object to a far smaller reduction in government
spending than we so docily accept here, It is
fascinating to be reminded again that workers have
far greater rights in other democracies thaan we have in
the land of the free.

Len
Len

James R. Olson jr.

unread,
Jan 4, 1996, 3:00:00 AM1/4/96
to
tr...@epix.net (Sharon Smith) wrote:


->Let's follow the money trail.

->Currently:
-> Tax $ from taxpayer to IRS [fed employees]
-> IRS processes returns & distributes $ to Fed (Unknown - # of
-> agencies to handle and disperse $ [fed employees])
-> Fed agencies disperse $ to state treasuries
-> State treasuries disperse $ to state agencies
-> State agency disperse $ to local govts.

->Proposed: Eliminate first three processes. Institute:
-> Tax $ from taxpayer to state treasuries
-> State treasurer disperses $ to appropriate state agency
-> State agency disperses $ to local govt.

->The $ ends up at the same place. The savings is in how many
employees
->handle the $, each diminishing the value of it. Since the process
is
->designed closer to the customer, there is a better custom fit.

->The funding hasn't gone away until all taxes go away or citizens
->send a message to their state legislator to eliminate the service.

->One thing needed for the proposal to succeed is good watch dogging
and
->better reporting at the state - local levels, however. This is an
->opportunity for growth and improvement.

->Sharon


One of the things that federal funding does is even out the local
economies. There are a lot of states that run a local trade deficit,
and without a certain degree of redistribution, we'd see them fall
into third-world conditions. (Look at East St. Louis for a
microcosm.) There are those who say "So what?" but this is one
country, and troubles in one part are troubles for the whole.
Backwaters of poverty will eventually export their problems to the
rest of the country, and the only solution (besides helping the poorer
areas) would be Balkanization and the eventual collapse of the
country.
Another problem with your analysis is the assumption that money
disappears at each handling. The money spent in the handling goes back
into the economy. And remember, it was government spending that
brought us out of the Great Depression.
One of the things I learned as a manager is that positive action now
works better than punitive action later. It just takes a little more
thought and attention on my part. The same principle applies at the
national level.
JimmyO (stickin' up for spending)


James R. Olson jr.

unread,
Jan 4, 1996, 3:00:00 AM1/4/96
to
nem...@iadfw.net wrote:

->On Mon, 1 Jan 1996 21:12:15 GMT, laj...@eskimo.com (Stephen Lajoie)
->wrote:

->>
->>There shouldn't be a place on the government payroll for a guy with
this
->>much hate.
->>
->>And welcome to the real world. In the private sector, people get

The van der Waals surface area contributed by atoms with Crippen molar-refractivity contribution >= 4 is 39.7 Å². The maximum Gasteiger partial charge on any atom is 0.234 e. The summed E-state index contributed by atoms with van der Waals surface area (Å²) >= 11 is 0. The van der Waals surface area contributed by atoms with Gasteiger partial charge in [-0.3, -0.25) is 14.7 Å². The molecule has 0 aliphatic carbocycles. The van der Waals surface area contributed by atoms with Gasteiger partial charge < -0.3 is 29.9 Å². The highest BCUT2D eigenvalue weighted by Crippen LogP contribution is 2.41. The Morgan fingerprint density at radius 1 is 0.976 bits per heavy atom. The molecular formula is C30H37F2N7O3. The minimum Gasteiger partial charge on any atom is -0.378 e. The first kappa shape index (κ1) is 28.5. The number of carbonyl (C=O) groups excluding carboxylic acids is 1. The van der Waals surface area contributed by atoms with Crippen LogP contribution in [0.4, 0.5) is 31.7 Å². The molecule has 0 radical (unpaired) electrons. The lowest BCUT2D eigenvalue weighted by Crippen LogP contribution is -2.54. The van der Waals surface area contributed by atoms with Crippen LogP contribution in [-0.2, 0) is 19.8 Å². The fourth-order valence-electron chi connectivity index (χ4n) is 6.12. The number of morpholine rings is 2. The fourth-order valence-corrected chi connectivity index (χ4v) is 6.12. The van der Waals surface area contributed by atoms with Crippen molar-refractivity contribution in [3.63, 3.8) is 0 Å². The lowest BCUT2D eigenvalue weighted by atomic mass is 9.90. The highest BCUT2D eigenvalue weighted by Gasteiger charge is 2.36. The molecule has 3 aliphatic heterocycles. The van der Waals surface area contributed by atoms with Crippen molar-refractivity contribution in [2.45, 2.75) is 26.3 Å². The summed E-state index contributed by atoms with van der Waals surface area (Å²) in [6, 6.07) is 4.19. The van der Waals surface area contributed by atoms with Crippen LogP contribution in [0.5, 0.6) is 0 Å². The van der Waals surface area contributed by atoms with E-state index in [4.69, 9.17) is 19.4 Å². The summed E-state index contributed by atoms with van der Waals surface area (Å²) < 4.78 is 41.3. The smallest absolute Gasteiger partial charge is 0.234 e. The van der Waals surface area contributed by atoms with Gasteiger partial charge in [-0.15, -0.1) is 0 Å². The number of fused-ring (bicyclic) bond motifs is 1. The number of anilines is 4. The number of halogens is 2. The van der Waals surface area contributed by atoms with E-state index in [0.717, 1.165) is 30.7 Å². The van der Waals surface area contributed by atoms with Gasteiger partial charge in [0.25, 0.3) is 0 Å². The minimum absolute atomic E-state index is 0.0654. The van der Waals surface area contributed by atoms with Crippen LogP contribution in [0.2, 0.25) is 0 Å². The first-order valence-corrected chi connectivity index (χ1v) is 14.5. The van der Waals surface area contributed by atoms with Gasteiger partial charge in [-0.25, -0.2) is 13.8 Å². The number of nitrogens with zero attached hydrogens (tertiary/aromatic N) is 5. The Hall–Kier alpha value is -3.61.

->>"downsized" all the time. I saw some 5,000 people go out the door
last
->>year where I work. None of this ten day furlough with back pay when
they
->>got back stuff that is being whinned about here. Shit happens. You
got it
->>better than a hell of a lot of people in private industry, so you
aren't
->>going to get much sympathy from the private sector workers.
->>


->>I'm actually glad that the Republicans are fighting Bill Clinton
and his

->>tax and borrow policies. It means a stronger private sector, better
job
->>security for me and better job oppertunities for those who were
laid off.
->>I don't care if the government stays in partial shutdown forever.
No one
->>guaranteed you a job for life.


->>Steve La Joie
->>laj...@eskimo.com
->

->You obviously were not aware of Clinton's National Performance
Review
->Program where by all Federal agencies were required to lay off or
->downsize in order to save money.

-> What that means is that a number of people were RIFFED (reduction
in
->force) . Promotions were cancelled and work loads were increased
->under the same demands as before.

->When employees are laid off, they can normally draw some sort of
->severance pay. In contrast, furloughed Govt. employees don't get
->severance pay. They are entitled to unemployment compensation only.
->IF Congress opts to repay them, the unemployment compensation must
be
->paid back.

->Nobody expects a job for life with the Govt. But would you like your
->pay frozen because the bureaucracy wants to play one upsmanship.
This
->isn't a question of being fired. It's a question of having your
->earnings and you placed in limbo.

Excellent return. One of the things the right wing refuses to admit
is that Clinton has accomplished in three years what Republican
administrations promised and failed to do for twelve.
Incidentally, have you seen the latest on the budget negotiations? it
seems like it's all been a power play to get the capital-gains tax
dropped. So much for principles...
JimmyO (2 + n = 4... now I wonder what n could be...)


James R. Olson jr.

unread,
Jan 4, 1996, 3:00:00 AM1/4/96